If you’re struggling with getting approved for a credit card or having trouble securing the best personal loan for your circumstances, it may be because you have less-than-perfect credit.
And unfortunately, having poor credit can make it harder to improve your credit. For example, making regular payments on a low-interest loan could boost your credit score, but your poor credit may keep you from getting a traditional loan in the first place.
How do credit-builder loans work?
While regular loans give you a lump sum shortly after you’re approved for one, credit-builder loans work a bit differently. Once you’re approved for a credit-builder loan, the money is set aside for you in a secured savings account or a certificate of deposit (CD) account while you work on paying off the loan.
As you make payments, your lender will report them to the major credit bureaus. Once you pay the loan in full, you’ll get the money to use how you wish.
Credit-builder loans are typically offered in small amounts — usually $1,000 or less — with shorter repayment terms, often ranging from six to 24 months.
However, you’ll pay for the opportunity to borrow money. Lenders will charge you interest and fees, which can vary widely among institutions — but some credit-builder loans will refund you some of the interest you pay. 1st Financial Federal Credit Union, for instance, offers a credit-builder loan with a 12% APR (annual percentage rate) but will refund you half of the interest you pay if you make on-time payments.
How can credit-builder loans affect my credit?
Payment history is one of the biggest influencers on your credit score, so the more payments you make on time, the better. That’s why credit-builder loans can be so helpful — they offer you the opportunity to make regular payments that are reported to the credit bureaus.
But the opposite is also true. If you either miss or are late on a loan payment, your credit score could take a hit.
The whole purpose of a cred-builder loan is to improve your credit, so if you think you’ll struggle with making payments on time, you may want to reconsider if this strategy is right for you.
Where can I get a credit-builder loan?
If you already have an account at a local bank or credit union, see what types of credit-builder loans they offer, if any. Credit unions often offer competitive rates and may be more willing to work with those who have less-than-stellar credit scores. This may entice you to join one before taking out a credit-builder loan.
Some online lenders offer credit-builder loans, too. Self Lender, for example, offers online credit-builder loans for as little as $25 a month if you don’t have any resources in your area.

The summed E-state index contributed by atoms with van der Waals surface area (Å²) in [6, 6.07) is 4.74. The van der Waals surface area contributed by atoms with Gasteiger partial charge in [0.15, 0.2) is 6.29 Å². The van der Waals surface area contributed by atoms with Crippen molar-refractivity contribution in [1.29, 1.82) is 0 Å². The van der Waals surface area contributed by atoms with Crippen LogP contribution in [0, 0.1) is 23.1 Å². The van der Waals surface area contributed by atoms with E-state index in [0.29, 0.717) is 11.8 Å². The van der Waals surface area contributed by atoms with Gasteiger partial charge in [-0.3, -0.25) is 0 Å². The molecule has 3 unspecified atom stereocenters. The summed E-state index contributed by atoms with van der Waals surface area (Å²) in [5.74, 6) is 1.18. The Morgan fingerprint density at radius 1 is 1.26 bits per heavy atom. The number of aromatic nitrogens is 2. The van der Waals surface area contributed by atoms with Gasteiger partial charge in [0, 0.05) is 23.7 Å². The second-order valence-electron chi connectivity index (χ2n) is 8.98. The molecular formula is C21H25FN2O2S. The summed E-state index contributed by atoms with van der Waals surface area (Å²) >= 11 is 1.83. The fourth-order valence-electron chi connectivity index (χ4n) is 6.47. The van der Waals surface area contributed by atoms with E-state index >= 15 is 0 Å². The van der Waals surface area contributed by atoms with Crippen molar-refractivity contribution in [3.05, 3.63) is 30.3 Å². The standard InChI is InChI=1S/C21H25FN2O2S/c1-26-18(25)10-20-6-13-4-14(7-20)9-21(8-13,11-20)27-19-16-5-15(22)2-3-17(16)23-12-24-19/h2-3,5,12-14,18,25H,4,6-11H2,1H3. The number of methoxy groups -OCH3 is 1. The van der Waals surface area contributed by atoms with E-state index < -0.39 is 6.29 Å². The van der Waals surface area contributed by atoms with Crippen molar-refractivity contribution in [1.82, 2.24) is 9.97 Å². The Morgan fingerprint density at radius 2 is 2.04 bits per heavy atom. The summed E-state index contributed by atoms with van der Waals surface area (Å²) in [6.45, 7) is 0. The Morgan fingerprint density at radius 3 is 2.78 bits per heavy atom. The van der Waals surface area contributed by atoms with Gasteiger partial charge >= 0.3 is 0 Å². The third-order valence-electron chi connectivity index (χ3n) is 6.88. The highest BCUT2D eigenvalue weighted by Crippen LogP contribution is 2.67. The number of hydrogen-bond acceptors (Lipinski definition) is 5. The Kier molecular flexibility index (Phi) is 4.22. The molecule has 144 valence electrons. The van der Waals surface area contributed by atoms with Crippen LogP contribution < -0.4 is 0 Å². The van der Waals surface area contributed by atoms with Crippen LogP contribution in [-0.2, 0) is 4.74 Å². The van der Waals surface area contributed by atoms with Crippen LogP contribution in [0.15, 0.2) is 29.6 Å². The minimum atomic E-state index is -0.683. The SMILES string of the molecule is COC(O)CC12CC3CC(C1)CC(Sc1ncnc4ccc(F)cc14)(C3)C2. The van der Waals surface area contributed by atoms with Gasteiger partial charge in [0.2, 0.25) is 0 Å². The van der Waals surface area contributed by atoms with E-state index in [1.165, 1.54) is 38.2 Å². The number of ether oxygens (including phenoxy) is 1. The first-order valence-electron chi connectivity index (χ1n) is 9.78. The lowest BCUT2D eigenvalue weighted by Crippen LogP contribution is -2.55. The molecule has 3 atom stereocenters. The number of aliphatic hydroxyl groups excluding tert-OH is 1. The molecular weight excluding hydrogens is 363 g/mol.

Other options for building credit
Credit-builder loans can be a helpful way to boost your credit score and get your credit report to start showing positive marks — but they might not be for everyone. Here are a few other ways to build your credit score without taking out a credit-builder loan.
Consider a secured credit card
This type of credit card asks you to make a cash deposit up front, which becomes your credit limit. For example, if you make a $500 deposit, you’ll have a $500 credit limit for your card. You then use your secured credit card and make payments on it like you would a normal credit card.
But make sure you find a secured card that reports your activity to the three major credit bureaus. That way, your score can go up with good credit behavior.
Become an authorized user
If you don’t have a credit card to build up your credit, enlist the help of someone who does. Ask a friend or relative with good credit if you can become an authorized user on their card. Your name will be added to their account, and their on-time payments will be reported to your credit.
Though you’re authorized to make purchases with their account, use this option wisely. They are responsible for your activity, so if you run up a balance and can’t pay it, they’ll be stuck with your big bill.
Add your regular bills to your credit file
If you regularly pay your household bills on time, consider adding them to your credit report. Experian Boost, for example, is a free tool that allows you to add your utility bills and cell phone payments to your Experian credit report. Experian uses your bank transaction history to determine these payments, so if you pay these bills with a credit card or cash, this tool may not help much.
A credit-builder loan is a great way to build up credit if you have a bad score or don’t have much credit to your name. Finding the right lender is crucial to making sure you have the best opportunity to build or rebuild your credit.
But not everyone qualifies for a credit-builder loan, and you may not have many options near you. In that case, consider other ways of building credit — such as getting a secured credit card, becoming an authorized user, or taking advantage of your current bills by making on-time payments.
Building your credit may take a little bit of time, but you have more resources than you think. Review all your options before deciding if a credit-builder loan is right for you.